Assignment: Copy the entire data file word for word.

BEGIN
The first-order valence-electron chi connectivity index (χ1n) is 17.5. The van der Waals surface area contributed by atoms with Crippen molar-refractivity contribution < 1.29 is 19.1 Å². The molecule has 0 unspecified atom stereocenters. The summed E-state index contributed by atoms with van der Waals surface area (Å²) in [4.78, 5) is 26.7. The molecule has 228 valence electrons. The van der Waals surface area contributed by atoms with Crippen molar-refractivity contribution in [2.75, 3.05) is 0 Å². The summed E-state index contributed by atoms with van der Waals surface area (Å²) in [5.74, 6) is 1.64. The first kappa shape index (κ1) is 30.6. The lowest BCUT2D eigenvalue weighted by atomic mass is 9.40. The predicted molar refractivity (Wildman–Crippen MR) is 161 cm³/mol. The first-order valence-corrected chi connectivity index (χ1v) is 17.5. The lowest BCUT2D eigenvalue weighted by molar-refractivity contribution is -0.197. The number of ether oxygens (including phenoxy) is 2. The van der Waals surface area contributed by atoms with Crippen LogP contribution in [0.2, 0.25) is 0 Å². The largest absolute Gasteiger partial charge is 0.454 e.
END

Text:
The first-order valence-electron chi connectivity index (χ1n) is 17.5. The van der Waals surface area contributed by atoms with Crippen molar-refractivity contribution < 1.29 is 19.1 Å². The molecule has 0 unspecified atom stereocenters. The summed E-state index contributed by atoms with van der Waals surface area (Å²) in [4.78, 5) is 26.7. The molecule has 228 valence electrons. The van der Waals surface area contributed by atoms with Crippen molar-refractivity contribution in [2.75, 3.05) is 0 Å². The summed E-state index contributed by atoms with van der Waals surface area (Å²) in [5.74, 6) is 1.64. The first kappa shape index (κ1) is 30.6. The lowest BCUT2D eigenvalue weighted by atomic mass is 9.40. The predicted molar refractivity (Wildman–Crippen MR) is 161 cm³/mol. The first-order valence-corrected chi connectivity index (χ1v) is 17.5. The lowest BCUT2D eigenvalue weighted by molar-refractivity contribution is -0.197. The number of ether oxygens (including phenoxy) is 2. The van der Waals surface area contributed by atoms with Crippen LogP contribution in [0.2, 0.25) is 0 Å². The largest absolute Gasteiger partial charge is 0.454 e.